• A "yes, and" orientation — There were several points in the Adopt a Drain story where many other civic projects have run aground. People’s willingness to keep an inquisitive and optimistic framework to legal and cost hurdles allowed Adopt a Drain to see the light of day.

The project’s leaders also brought up some suggestions for what they would do differently if they could:

  • Agreed-upon communication expectations — Something as simple as bi-weekly updates would have helped provide continuity for the civic tech side.
  • Plan for sustainability — Even at the prototyping phase, cities should begin sketching out where this project could live permanently. Is it a city’s IT department? If so, what languages does the department support? While the existing code base for Adopt a Drain already used Ruby on Rails, if they were designing from scratch it would have paid to consider building in languages already supported by SFPUC’s IT department. Alternatively, look to other sources of support, Biroscak suggested. For instance, establish small-scale maintenance contracts for the app like that between Code for Charlotte and the city of Charlotte, N.C., for CityGram, an app for residents to receive live updates on topics or areas of interest. The size of these contracts is often small enough to avoid procurement hurdles.
  • Don’t underestimate word of mouth — Walsh attributed the majority of the adoption to social media-powered word of mouth. While SFPUC did produce traditional ads for cable TV, they saw minimal increase in signups during the period the ads aired.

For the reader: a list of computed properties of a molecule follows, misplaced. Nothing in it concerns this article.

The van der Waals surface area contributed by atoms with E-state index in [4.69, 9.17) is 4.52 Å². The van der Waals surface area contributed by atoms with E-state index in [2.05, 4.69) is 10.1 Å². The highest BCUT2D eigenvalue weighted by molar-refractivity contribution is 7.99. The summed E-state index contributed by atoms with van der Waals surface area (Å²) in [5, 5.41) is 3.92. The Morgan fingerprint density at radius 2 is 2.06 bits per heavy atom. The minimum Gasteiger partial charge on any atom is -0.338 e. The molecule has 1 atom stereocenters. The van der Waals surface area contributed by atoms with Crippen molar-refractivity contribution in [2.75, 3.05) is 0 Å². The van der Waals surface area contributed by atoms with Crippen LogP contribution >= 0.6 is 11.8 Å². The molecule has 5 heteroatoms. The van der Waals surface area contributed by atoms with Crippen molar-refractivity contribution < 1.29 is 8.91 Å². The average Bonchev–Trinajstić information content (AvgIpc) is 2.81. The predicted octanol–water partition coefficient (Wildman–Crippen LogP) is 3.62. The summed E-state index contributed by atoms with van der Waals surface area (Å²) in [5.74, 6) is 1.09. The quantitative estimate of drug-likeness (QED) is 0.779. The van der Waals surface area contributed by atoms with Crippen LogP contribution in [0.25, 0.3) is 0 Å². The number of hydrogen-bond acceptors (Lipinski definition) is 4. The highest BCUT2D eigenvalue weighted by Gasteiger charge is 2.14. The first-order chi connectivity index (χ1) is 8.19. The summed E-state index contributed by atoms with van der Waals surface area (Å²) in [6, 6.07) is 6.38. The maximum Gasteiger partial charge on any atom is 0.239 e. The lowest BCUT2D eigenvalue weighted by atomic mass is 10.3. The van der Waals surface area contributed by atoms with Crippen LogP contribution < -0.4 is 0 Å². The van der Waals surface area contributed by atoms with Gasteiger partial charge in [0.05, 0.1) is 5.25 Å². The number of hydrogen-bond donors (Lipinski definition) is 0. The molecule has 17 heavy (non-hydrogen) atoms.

Plans for the Future

Over 1,500 drains have been adopted, and surveys conducted by SFPUC suggest 54 percent of drain adopters regularly clean their drains. Other surrounding counties are taking note, with the city of South San Francisco recently initiating its own Adopt-a-Storm-Drain program.

SFPUC is actively exploring the ability to send text messages to adopters to inform them of incoming storms as well as to implement a feedback loop so SFPUC knows when a drain has been cleared. Once the program matures, they also intend to track its effects on rates of reported flooding in the city.

For Code for San Francisco, the success of Adopt a Drain has provided a useful case study when engaging with other departments or non-city clients. It demonstrates for potential clients a proven path from their volunteer-driven efforts to a fully realized program.

Adopt a Drain shows that civic tech partnerships can lead to sustainable improvements in how the city interacts with and engages its residents (see this article for a good overview). Its development also reminds us that successful civic tech partnerships are more than just an idea and an app; they are partnerships built on trust, communication and understanding.